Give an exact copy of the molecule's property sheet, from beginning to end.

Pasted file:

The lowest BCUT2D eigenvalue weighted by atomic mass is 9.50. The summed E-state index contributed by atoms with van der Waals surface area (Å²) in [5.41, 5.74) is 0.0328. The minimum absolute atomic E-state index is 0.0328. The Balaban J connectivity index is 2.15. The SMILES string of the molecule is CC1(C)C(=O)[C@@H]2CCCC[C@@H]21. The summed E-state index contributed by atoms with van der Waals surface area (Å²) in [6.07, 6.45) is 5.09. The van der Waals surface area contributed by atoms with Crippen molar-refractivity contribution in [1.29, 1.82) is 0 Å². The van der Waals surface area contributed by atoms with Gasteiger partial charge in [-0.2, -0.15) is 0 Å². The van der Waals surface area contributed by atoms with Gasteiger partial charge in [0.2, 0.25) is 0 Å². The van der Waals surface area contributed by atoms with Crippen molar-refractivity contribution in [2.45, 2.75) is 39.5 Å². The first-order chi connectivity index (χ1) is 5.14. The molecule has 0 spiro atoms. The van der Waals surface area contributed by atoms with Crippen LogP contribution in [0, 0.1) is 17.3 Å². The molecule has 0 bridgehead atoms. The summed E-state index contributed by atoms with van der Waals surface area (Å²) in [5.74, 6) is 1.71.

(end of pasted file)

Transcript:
The lowest BCUT2D eigenvalue weighted by atomic mass is 9.50. The summed E-state index contributed by atoms with van der Waals surface area (Å²) in [5.41, 5.74) is 0.0328. The minimum absolute atomic E-state index is 0.0328. The Balaban J connectivity index is 2.15. The SMILES string of the molecule is CC1(C)C(=O)[C@@H]2CCCC[C@@H]21. The summed E-state index contributed by atoms with van der Waals surface area (Å²) in [6.07, 6.45) is 5.09. The van der Waals surface area contributed by atoms with Crippen molar-refractivity contribution in [1.29, 1.82) is 0 Å². The van der Waals surface area contributed by atoms with Gasteiger partial charge in [-0.2, -0.15) is 0 Å². The van der Waals surface area contributed by atoms with Gasteiger partial charge in [0.2, 0.25) is 0 Å². The van der Waals surface area contributed by atoms with Crippen molar-refractivity contribution in [2.45, 2.75) is 39.5 Å². The first-order chi connectivity index (χ1) is 5.14. The molecule has 0 spiro atoms. The van der Waals surface area contributed by atoms with Crippen LogP contribution in [0, 0.1) is 17.3 Å². The molecule has 0 bridgehead atoms. The summed E-state index contributed by atoms with van der Waals surface area (Å²) in [5.74, 6) is 1.71.